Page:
Coat for the ult ra-fashionable man to the
substantial but modest garment for those of
milder ideas, we van equally please, besides
having numerous intermediate styles aud
qualities to meet any taste or desire or price.
Added to this, we keep up our variety of
Gents’, Youths’ and Boys’ Suits. Underwear,
Hats and furnishings generally. Wo are
rather inclined to be thorough than "loud”
in our claim, ar.d the testimony of a pleased
customer is our fondest and most prized evi
dence of popularity. Our prices are as
modest as our pretensions, and while we are
making no “row*’ about it, we can hold up
our end of the pole with any house in our
line. Come and let us prove this. The
“Big Golden Arm,” 159 Broughton ctreet.
The Florence Heaters,
for sale by das. 8. Silva & Son are the best
oil stove for heating, both rooms or small
apartments. We sold a good many of them
last season and they gave universal satis
faction. We append one of many certifi
cates of their merits-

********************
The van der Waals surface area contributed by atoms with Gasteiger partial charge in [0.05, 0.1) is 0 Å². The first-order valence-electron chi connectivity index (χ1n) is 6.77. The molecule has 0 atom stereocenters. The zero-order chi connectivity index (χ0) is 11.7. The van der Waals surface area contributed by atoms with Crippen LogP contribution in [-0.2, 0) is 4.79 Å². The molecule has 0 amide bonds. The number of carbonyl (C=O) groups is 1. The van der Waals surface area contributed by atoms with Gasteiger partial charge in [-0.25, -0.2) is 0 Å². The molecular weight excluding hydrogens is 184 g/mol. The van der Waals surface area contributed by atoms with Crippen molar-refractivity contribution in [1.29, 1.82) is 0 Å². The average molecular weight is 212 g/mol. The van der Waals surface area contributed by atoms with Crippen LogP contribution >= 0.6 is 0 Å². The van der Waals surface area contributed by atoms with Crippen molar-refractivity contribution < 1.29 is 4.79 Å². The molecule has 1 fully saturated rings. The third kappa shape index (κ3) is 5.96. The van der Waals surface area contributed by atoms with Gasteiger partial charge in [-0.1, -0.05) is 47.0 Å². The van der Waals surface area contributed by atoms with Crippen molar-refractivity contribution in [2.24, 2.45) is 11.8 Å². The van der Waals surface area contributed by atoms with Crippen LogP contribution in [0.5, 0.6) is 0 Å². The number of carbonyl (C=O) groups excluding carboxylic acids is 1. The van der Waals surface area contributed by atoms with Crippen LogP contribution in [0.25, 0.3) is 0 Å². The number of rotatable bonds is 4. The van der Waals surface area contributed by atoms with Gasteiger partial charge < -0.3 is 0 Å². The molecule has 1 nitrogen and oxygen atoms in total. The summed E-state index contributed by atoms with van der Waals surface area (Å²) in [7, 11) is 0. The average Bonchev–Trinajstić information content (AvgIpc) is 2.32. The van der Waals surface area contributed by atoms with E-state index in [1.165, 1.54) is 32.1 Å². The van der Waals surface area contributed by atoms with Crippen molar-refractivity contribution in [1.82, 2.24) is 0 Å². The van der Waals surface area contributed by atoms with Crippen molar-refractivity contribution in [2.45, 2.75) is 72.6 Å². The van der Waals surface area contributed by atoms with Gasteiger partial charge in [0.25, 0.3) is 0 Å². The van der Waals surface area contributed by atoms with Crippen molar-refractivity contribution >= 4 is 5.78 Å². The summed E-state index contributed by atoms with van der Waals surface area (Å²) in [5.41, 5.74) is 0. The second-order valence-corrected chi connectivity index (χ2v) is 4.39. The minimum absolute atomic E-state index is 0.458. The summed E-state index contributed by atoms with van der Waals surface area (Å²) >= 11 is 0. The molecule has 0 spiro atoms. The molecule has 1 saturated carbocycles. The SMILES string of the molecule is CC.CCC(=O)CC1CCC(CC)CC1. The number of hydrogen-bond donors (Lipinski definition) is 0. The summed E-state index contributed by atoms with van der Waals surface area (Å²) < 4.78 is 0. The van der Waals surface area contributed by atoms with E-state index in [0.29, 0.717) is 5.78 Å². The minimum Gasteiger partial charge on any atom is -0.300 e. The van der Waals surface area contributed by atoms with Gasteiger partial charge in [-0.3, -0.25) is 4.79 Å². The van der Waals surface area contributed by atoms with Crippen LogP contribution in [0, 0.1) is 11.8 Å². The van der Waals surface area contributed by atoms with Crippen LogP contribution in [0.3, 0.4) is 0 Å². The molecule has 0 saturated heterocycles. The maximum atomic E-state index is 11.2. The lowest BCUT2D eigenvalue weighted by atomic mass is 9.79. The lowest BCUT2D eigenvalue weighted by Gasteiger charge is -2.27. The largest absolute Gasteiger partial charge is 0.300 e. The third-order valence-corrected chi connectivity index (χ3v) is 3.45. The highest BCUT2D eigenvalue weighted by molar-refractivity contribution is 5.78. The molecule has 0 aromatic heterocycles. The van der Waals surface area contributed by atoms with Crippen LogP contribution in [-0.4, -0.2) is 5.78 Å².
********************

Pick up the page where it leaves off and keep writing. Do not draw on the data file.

Messrs. Jas. S. Mica it Son:
Deaf. Sirs. Toe kerosene heating stove
bought of you works splendidly. It keeps
my bath room comfortably warm in the
coldest weather. There is no odor from it
whatever and 1 consider it a perfect thing.
Geo. N. Nichols,
Printer anil Binder.
For further information apply at 140
Nichols has Ladies Button Shoes, ail widths,
A, B, C. D, and F, prices $2 50 to §6 50.
Mrs. Cleveland's Diamonds.
The ladies have doubtless read much of
the handsome diamond necklace of Mrs.
Clevoluud, aud while wo wouldn't for a
moment insinuate that any lady envies its
popular possessor, still many would take
pleasure mat least looking at it. A coun
terpart of this glorious string of gems, with
its lovely and dazzling pendant, can be in
speotid in the jewelry establishment of Mr.
M. Sternberg, 157 Broughton street, who
w.iil take pleasure in exhiLdting its charms
to every lady who will honor him with a
visit. The necklace in question is to be
raffled, and in the interval it can be seen
and inspected as above. Besides the neck
lace, llierc are still many articles in Mr.
Sternberg’s treasure house that are worthy
of a visit, and the proprietor aud his atten